'Twilight' Fever Brings Cybercriminals Out of the Woodwork

Norton Reports 'Twilight' Search Results Are Being Poisoned

Jun 30, 2010, 18:01 ET from Norton

CULVER CITY, Calif., June 30 /PRNewswire/ --

WHAT/WHY:

The third installment of the "Twilight" franchise is breaking records for a midnight opening and legions of fans are searching for any details about the film they can find online. Cyber criminals know this and have already "poisoned" common search results hoping to gain access to people's computers and infect them with malicious software ("Malware").




Some common search results are already returning more than 50 percent malicious results – meaning that you've got more than a 50/50 chance of clicking on a link that can put viruses, keylogging programs (where criminals can monitor everything you type), and other nasty things on your computer that can cause no end of trouble!




Top search terms that are likely to be poisoned include:


  • "Twilight New Moon Eclipse Wikipedia" (53 percent malicious)

  • "Twilight Eclipse Wiki" (39 percent malicious)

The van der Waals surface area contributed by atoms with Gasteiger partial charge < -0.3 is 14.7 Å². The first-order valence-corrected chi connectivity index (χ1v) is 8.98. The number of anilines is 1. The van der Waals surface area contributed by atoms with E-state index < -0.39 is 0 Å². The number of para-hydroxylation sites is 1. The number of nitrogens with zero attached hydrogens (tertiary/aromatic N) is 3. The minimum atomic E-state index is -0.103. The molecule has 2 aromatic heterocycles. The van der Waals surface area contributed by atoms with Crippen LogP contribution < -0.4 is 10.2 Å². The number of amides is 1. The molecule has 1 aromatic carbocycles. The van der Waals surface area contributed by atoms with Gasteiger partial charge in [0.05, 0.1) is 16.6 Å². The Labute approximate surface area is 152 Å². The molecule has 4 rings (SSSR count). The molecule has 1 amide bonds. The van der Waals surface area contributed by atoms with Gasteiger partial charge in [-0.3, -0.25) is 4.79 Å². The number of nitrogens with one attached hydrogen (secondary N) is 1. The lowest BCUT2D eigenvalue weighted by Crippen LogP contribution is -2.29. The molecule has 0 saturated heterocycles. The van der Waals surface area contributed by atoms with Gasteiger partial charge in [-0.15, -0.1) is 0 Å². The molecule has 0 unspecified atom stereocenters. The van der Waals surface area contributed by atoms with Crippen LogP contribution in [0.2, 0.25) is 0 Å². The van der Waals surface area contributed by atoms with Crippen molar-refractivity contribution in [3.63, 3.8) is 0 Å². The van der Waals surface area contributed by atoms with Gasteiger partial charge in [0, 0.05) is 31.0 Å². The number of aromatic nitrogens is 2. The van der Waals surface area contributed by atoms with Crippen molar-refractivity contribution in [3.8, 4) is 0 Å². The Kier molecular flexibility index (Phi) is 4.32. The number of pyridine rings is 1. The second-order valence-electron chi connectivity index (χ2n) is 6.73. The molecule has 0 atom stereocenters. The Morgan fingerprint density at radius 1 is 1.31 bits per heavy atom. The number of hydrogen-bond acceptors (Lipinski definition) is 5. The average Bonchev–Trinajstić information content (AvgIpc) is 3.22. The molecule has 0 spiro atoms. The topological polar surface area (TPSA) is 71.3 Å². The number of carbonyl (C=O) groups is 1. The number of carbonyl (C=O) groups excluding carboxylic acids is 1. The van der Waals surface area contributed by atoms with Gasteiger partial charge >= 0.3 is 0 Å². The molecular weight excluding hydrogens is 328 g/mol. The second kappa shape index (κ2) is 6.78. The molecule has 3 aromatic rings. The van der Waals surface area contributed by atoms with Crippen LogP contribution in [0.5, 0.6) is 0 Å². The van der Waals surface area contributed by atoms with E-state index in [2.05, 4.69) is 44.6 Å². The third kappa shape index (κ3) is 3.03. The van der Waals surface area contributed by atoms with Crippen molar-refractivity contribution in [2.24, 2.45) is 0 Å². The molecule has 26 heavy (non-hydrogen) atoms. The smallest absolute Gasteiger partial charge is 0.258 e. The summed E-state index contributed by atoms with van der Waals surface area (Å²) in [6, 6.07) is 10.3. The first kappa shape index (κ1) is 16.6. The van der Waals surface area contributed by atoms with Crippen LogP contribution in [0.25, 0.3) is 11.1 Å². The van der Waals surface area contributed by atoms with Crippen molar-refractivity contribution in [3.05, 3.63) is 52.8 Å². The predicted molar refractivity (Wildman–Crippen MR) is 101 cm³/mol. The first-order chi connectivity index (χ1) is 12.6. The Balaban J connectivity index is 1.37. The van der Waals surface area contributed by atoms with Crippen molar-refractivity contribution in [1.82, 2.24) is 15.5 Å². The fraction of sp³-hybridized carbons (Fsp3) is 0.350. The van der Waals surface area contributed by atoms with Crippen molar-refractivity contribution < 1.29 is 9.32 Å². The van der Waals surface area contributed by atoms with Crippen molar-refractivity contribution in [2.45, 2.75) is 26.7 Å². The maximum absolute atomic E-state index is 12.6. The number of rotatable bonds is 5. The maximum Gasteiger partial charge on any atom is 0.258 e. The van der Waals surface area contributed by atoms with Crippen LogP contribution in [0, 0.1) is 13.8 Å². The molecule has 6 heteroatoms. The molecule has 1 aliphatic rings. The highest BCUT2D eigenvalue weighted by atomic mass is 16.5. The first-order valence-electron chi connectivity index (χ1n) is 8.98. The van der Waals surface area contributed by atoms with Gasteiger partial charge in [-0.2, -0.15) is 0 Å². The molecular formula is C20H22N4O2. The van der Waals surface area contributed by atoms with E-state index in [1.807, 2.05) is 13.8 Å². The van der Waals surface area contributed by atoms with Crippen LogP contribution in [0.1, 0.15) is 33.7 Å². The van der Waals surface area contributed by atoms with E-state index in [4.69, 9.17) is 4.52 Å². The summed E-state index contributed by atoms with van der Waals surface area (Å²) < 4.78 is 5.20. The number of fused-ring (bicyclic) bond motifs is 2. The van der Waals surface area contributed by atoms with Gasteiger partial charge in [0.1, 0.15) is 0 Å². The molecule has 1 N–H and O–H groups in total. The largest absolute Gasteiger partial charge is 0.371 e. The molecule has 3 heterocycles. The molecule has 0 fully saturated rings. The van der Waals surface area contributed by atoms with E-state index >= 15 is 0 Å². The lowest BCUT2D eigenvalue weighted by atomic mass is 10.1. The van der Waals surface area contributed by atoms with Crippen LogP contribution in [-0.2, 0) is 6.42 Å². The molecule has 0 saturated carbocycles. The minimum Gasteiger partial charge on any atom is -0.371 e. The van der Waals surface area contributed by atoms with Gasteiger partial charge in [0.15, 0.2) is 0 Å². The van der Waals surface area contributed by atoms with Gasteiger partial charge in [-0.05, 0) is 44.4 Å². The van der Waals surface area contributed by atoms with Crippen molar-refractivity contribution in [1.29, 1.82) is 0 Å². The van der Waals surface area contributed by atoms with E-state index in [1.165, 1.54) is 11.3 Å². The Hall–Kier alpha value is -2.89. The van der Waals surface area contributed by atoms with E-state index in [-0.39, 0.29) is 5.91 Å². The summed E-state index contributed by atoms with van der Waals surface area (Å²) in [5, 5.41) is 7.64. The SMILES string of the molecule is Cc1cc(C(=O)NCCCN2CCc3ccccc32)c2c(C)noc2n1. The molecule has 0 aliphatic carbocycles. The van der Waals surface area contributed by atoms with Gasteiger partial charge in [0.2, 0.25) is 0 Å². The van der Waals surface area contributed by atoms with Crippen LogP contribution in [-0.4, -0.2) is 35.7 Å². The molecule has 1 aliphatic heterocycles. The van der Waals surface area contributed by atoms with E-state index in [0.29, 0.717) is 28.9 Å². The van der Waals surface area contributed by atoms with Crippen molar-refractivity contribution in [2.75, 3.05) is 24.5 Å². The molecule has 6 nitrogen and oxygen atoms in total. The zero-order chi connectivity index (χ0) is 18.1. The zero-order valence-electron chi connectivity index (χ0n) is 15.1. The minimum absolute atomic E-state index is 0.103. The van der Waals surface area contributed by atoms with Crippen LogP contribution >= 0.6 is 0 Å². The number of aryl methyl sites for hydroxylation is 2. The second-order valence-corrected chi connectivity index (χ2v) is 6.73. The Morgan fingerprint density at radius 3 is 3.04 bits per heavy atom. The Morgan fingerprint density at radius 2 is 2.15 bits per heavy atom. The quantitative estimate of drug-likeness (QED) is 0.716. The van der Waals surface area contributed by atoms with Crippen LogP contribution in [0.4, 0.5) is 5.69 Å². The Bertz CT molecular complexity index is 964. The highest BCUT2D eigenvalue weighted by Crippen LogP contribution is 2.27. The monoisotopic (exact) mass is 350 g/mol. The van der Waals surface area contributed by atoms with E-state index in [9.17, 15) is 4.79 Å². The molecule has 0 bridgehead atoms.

• "How Long Is Eclipse The Movie going to be" (28 percent malicious)



Norton has seen a spike in these poisoned search results over the last 24 hours, and experts expect even more "Twilight"-related poison search results, scams and spam as the movie gains momentum.



EXPERTS:

Response experts are on hand to share tips with users on how they can protect themselves from "Twilight"-related threats online, including:




  • Nude pictures of Rob Pattinson sound too good to be true? They are! – Cybercriminals use sensational headlines to get you to click on their poisoned links. Better to delete e-mails and ignore search results from people and sites you don't know – no matter what they're promising.

  • Don't let attacks take you by surprise - Use a reputable online security software to let you know when you're about to click on a link that's poisoned.

  • Browsing social networking sites while standing in line? - Don't assume links and videos posted by friends on social networking sites are safe – use a site such as Norton Safe Web to make sure sites don't contain any malicious elements before you click on them.


IMAGES:

Screenshots of search results, showing how many – and which – results are infected.



WHEN:

Interviews available upon request



CONTACT:

Gerritt Hoekman


Edelman for Norton


323-202-1895


Gerritt.Hoekman@Edelman.com



SOURCE Norton